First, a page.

Out and about

PUBLISHED : Sunday, 03 May, 2009, 12:00am
UPDATED : Sunday, 03 May, 2009, 12:00am

Shantou, just up the Guangdong coast, and the nearby Chaozhou districts, are the ancestral areas of a large proportion of Hongkongers. The Chiu Chow, Hong Kong's largest dialect group after the Cantonese, originally hailed from here.

Picturesquely located on the Hong River, the old city of Swatow - as the name is pronounced in the local dialect - opened to foreign trade as a treaty port in 1858. Over the next 80 years, the city rapidly developed and European-influenced streetscapes and architecture remained largely intact until the early 1990s. A few examples precariously survive, after two decades of extensive demolition and redevelopment.

One of southern China's poorest regions - which, a century ago, implied truly desperate living conditions - Swatow's main export was its people. Emigrants tried their luck all across Southeast Asia. Usually known as the Teochew, Chiu Chow natives are the main ethnic Chinese group in Thailand and have dominated rice milling and export and retail banking industries there for more than a century. Clannish and unashamedly ethnocentric, they also retain close, decades-old links to the international drug trade. With close connections to the Sino-Thai rice importation business, most of Hong Kong's rice and dried-goods shops were once operated by Chiu Chow migrants. A few remain in older areas but most have been superceded by supermarkets.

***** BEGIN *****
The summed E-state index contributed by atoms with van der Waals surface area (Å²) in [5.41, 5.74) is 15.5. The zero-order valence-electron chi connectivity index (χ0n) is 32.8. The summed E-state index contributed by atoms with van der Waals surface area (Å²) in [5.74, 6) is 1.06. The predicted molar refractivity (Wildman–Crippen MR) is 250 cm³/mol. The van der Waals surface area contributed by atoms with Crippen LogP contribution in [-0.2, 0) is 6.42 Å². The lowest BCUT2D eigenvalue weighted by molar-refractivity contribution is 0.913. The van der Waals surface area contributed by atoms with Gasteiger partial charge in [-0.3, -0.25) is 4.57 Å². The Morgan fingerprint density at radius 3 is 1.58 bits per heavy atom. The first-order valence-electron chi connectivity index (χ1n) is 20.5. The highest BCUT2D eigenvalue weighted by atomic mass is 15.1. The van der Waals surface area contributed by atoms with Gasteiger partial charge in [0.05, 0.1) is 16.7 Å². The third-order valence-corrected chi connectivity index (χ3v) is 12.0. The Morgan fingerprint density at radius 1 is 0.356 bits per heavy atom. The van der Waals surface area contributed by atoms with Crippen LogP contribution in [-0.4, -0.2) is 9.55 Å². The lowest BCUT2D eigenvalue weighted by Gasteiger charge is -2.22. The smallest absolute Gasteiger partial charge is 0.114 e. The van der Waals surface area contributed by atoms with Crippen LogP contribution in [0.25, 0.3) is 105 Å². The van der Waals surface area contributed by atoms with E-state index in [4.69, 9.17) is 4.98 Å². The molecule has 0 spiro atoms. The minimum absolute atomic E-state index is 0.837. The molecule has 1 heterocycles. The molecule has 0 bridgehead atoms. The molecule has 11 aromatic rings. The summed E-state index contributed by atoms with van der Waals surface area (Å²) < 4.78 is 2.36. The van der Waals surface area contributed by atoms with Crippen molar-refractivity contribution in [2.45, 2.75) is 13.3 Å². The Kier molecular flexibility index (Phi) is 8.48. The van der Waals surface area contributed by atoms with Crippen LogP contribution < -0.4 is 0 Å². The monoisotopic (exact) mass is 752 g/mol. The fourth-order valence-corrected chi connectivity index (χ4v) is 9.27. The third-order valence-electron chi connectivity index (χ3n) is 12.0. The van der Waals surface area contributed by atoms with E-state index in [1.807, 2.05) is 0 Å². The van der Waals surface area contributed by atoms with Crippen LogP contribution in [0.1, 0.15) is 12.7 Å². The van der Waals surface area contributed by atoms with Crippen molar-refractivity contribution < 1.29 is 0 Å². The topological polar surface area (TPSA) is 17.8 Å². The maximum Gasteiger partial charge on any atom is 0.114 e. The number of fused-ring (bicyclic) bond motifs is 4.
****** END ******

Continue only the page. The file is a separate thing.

Embroidery was another export. Attractive Swatow drawnwork and cutwork was exported all over the world from the late 19th century. Swatow table linen can still be found in Hong Kong. Another noted product are Chiu Chau chaang ('Swatow oranges'), which are seasonally available in Hong Kong's wet markets. Known for their distinctive flavour, Swatow oranges provided the original rootstocks for most sweet-orange hybrid varieties produced in the United States, Australia and elsewhere.

Highly stylised and distinctive from Cantonese styles, Chiu Chow opera is widely performed in Hong Kong at temple festivals with elaborate use of fans, clowns and acrobatics.

Shantou experienced considerable investment, mostly from overseas Chiu Chow interests, throughout the 1980s and 90s. Hong Kong's most prominent Chiu Chow tycoon, Li Ka-shing, endowed Shantou University in the early 80s. The institution has since received more than HK$3 billion in funding.

Passenger liners used to travel overnight from Hong Kong but these were discontinued in the mid-90s. Now usually accessed by road, Shantou can be reached in about four hours by express bus from Shenzhen.